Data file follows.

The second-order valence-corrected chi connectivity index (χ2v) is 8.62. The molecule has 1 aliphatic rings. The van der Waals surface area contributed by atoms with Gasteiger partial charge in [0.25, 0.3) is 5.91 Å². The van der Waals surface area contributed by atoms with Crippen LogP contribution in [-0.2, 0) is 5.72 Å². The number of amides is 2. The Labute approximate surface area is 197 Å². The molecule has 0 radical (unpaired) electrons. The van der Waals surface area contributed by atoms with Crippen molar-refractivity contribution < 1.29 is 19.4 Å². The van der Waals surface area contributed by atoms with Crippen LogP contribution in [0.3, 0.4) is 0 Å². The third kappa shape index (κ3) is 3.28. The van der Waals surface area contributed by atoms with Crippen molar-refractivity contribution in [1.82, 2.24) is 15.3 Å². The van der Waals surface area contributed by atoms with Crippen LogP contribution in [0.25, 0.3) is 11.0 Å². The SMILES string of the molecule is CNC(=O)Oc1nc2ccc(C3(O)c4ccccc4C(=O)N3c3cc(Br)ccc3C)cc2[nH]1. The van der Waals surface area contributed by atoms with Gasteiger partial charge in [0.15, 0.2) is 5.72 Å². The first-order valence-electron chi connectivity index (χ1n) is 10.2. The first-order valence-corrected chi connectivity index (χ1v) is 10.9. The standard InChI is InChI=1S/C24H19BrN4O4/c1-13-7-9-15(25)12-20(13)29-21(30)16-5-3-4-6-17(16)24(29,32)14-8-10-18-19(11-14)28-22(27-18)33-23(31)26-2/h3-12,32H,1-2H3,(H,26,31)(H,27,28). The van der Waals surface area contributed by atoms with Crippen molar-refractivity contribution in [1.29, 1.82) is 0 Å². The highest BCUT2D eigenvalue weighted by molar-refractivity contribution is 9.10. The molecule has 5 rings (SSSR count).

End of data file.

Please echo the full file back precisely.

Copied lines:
The second-order valence-corrected chi connectivity index (χ2v) is 8.62. The molecule has 1 aliphatic rings. The van der Waals surface area contributed by atoms with Gasteiger partial charge in [0.25, 0.3) is 5.91 Å². The van der Waals surface area contributed by atoms with Crippen LogP contribution in [-0.2, 0) is 5.72 Å². The number of amides is 2. The Labute approximate surface area is 197 Å². The molecule has 0 radical (unpaired) electrons. The van der Waals surface area contributed by atoms with Crippen molar-refractivity contribution < 1.29 is 19.4 Å². The van der Waals surface area contributed by atoms with Crippen LogP contribution in [0.3, 0.4) is 0 Å². The third kappa shape index (κ3) is 3.28. The van der Waals surface area contributed by atoms with Crippen molar-refractivity contribution in [1.82, 2.24) is 15.3 Å². The van der Waals surface area contributed by atoms with Crippen LogP contribution in [0.25, 0.3) is 11.0 Å². The SMILES string of the molecule is CNC(=O)Oc1nc2ccc(C3(O)c4ccccc4C(=O)N3c3cc(Br)ccc3C)cc2[nH]1. The van der Waals surface area contributed by atoms with Gasteiger partial charge in [0.15, 0.2) is 5.72 Å². The first-order valence-electron chi connectivity index (χ1n) is 10.2. The first-order valence-corrected chi connectivity index (χ1v) is 10.9. The standard InChI is InChI=1S/C24H19BrN4O4/c1-13-7-9-15(25)12-20(13)29-21(30)16-5-3-4-6-17(16)24(29,32)14-8-10-18-19(11-14)28-22(27-18)33-23(31)26-2/h3-12,32H,1-2H3,(H,26,31)(H,27,28). The van der Waals surface area contributed by atoms with Crippen molar-refractivity contribution in [1.29, 1.82) is 0 Å². The highest BCUT2D eigenvalue weighted by molar-refractivity contribution is 9.10. The molecule has 5 rings (SSSR count).